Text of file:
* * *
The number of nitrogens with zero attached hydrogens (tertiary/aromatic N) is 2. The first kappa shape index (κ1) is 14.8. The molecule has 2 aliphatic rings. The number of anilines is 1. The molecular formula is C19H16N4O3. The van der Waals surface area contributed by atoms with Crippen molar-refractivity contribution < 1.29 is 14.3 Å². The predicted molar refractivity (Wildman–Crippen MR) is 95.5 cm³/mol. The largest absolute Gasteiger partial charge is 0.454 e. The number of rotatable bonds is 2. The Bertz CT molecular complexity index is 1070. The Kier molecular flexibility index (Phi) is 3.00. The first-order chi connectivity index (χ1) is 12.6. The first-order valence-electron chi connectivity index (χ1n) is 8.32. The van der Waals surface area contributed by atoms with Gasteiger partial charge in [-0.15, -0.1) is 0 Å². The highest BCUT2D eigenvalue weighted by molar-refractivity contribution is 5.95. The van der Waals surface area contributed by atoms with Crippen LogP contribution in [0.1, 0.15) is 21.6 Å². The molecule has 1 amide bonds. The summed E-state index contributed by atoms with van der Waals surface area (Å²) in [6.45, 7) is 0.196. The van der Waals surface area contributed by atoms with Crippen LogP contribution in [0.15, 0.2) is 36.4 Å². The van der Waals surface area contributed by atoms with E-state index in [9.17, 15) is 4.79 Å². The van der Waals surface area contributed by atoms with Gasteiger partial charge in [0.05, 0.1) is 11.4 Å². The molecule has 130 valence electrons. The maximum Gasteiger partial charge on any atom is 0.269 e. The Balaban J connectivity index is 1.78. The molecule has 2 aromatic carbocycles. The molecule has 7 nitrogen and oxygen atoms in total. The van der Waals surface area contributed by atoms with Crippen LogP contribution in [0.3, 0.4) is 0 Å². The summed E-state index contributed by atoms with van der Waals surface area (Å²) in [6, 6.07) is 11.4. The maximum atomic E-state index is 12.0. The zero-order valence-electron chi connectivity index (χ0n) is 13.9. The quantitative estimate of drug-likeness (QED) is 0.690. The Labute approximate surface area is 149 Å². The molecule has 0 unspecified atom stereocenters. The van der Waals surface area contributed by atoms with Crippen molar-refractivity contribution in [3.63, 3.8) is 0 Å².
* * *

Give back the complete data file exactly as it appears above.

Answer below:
The number of nitrogens with zero attached hydrogens (tertiary/aromatic N) is 2. The first kappa shape index (κ1) is 14.8. The molecule has 2 aliphatic rings. The number of anilines is 1. The molecular formula is C19H16N4O3. The van der Waals surface area contributed by atoms with Crippen molar-refractivity contribution < 1.29 is 14.3 Å². The predicted molar refractivity (Wildman–Crippen MR) is 95.5 cm³/mol. The largest absolute Gasteiger partial charge is 0.454 e. The number of rotatable bonds is 2. The Bertz CT molecular complexity index is 1070. The Kier molecular flexibility index (Phi) is 3.00. The first-order chi connectivity index (χ1) is 12.6. The first-order valence-electron chi connectivity index (χ1n) is 8.32. The van der Waals surface area contributed by atoms with Gasteiger partial charge in [-0.15, -0.1) is 0 Å². The highest BCUT2D eigenvalue weighted by molar-refractivity contribution is 5.95. The van der Waals surface area contributed by atoms with Crippen LogP contribution in [0.1, 0.15) is 21.6 Å². The molecule has 1 amide bonds. The summed E-state index contributed by atoms with van der Waals surface area (Å²) in [6.45, 7) is 0.196. The van der Waals surface area contributed by atoms with Crippen LogP contribution in [0.15, 0.2) is 36.4 Å². The van der Waals surface area contributed by atoms with E-state index in [9.17, 15) is 4.79 Å². The van der Waals surface area contributed by atoms with Gasteiger partial charge in [0.05, 0.1) is 11.4 Å². The molecule has 130 valence electrons. The maximum Gasteiger partial charge on any atom is 0.269 e. The Balaban J connectivity index is 1.78. The molecule has 2 aromatic carbocycles. The molecule has 7 nitrogen and oxygen atoms in total. The van der Waals surface area contributed by atoms with Crippen LogP contribution in [0.3, 0.4) is 0 Å². The summed E-state index contributed by atoms with van der Waals surface area (Å²) in [6, 6.07) is 11.4. The maximum atomic E-state index is 12.0. The zero-order valence-electron chi connectivity index (χ0n) is 13.9. The quantitative estimate of drug-likeness (QED) is 0.690. The Labute approximate surface area is 149 Å². The molecule has 0 unspecified atom stereocenters. The van der Waals surface area contributed by atoms with Crippen molar-refractivity contribution in [3.63, 3.8) is 0 Å².